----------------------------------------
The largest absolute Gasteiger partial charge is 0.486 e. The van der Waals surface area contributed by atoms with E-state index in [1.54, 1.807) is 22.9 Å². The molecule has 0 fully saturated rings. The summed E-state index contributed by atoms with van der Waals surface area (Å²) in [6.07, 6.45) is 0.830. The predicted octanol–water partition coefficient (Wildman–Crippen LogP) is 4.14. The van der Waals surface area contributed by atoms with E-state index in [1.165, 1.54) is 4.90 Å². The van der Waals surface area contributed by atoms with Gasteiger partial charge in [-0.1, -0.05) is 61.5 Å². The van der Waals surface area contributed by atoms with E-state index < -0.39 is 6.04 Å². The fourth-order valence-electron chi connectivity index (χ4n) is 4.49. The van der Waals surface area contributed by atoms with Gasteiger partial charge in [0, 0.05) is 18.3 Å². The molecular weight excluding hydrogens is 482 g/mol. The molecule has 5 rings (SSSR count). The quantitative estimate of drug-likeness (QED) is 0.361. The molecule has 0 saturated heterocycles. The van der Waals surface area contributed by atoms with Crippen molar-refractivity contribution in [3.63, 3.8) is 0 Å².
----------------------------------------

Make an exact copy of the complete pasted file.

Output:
The largest absolute Gasteiger partial charge is 0.486 e. The van der Waals surface area contributed by atoms with E-state index in [1.54, 1.807) is 22.9 Å². The molecule has 0 fully saturated rings. The summed E-state index contributed by atoms with van der Waals surface area (Å²) in [6.07, 6.45) is 0.830. The predicted octanol–water partition coefficient (Wildman–Crippen LogP) is 4.14. The van der Waals surface area contributed by atoms with E-state index in [1.165, 1.54) is 4.90 Å². The van der Waals surface area contributed by atoms with Gasteiger partial charge in [-0.1, -0.05) is 61.5 Å². The van der Waals surface area contributed by atoms with E-state index < -0.39 is 6.04 Å². The fourth-order valence-electron chi connectivity index (χ4n) is 4.49. The van der Waals surface area contributed by atoms with Gasteiger partial charge in [0, 0.05) is 18.3 Å². The molecular weight excluding hydrogens is 482 g/mol. The molecule has 5 rings (SSSR count). The quantitative estimate of drug-likeness (QED) is 0.361. The molecule has 0 saturated heterocycles. The van der Waals surface area contributed by atoms with Crippen molar-refractivity contribution in [3.63, 3.8) is 0 Å².